More and more we're seeing designers turning to local materials for their products, and we couldn't be happier about it. Not only does it streamline the production process for the designers, but it feeds their local economy and gives their work an edge as well as (bonus points) a design story. One of the best recent examples of this we've seen are two limestone lamps by Marco Maturo and Alessio Roscini, founders of the Milanese design group, Studio Klass.
For their Tegola bedside lamp, Maturo and Roscini turned to Pimar, a family owned, fourth-generation Italian limestone manufacturer. Made of just two pieces that fit together without fixings, the slanted surface on the base is designed to harness the natural luminescent properties of limestone to reflect the light from the overhanging piece, angling the light towards the user.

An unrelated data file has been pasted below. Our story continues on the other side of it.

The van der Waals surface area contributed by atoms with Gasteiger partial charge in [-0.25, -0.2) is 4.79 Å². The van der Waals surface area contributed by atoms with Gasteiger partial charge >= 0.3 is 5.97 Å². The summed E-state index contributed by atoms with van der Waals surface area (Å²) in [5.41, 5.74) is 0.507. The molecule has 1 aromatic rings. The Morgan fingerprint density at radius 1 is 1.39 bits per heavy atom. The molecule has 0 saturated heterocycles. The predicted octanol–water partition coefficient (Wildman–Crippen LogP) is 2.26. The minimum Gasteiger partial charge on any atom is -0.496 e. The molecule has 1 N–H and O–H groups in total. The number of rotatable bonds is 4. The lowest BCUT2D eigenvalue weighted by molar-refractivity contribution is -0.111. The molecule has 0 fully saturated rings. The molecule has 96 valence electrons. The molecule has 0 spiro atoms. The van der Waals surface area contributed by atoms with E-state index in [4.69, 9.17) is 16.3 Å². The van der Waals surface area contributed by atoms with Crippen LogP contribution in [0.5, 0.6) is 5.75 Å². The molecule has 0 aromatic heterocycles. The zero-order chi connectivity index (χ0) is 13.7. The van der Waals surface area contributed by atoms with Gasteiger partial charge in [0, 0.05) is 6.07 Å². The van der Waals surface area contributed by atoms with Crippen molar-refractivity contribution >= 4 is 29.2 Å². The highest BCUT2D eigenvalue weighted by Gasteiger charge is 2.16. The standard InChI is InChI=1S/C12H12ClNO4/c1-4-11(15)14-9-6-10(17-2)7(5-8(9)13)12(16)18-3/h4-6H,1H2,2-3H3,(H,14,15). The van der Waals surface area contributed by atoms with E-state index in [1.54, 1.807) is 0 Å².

Petra, the second table lamp in their limestone collection, was apparently inspired by "the famous monument in Jordan, entirely dug and carved into the rock." They're talking about the great sandstone tombs and Djin blocks, or God blocks, cut directly into the massive walls along the Siq canyon trail, at the end of which, by the way, lies the Khazneh, or Treasury, better known to us as The Temple of the Holy Grail from Indiana Jones and the Last Crusade. Drawing from the work of those great, ancient stone masons, Maturo and Roscini made the Petra lamp—again, out of just two pieces from the same block of stone, eliminating waste and adding continuity. The sculptural yet fully functional lamp houses a light source in the base with a lid that can be removed for a brighter light or left in place for a pure white ambient glow.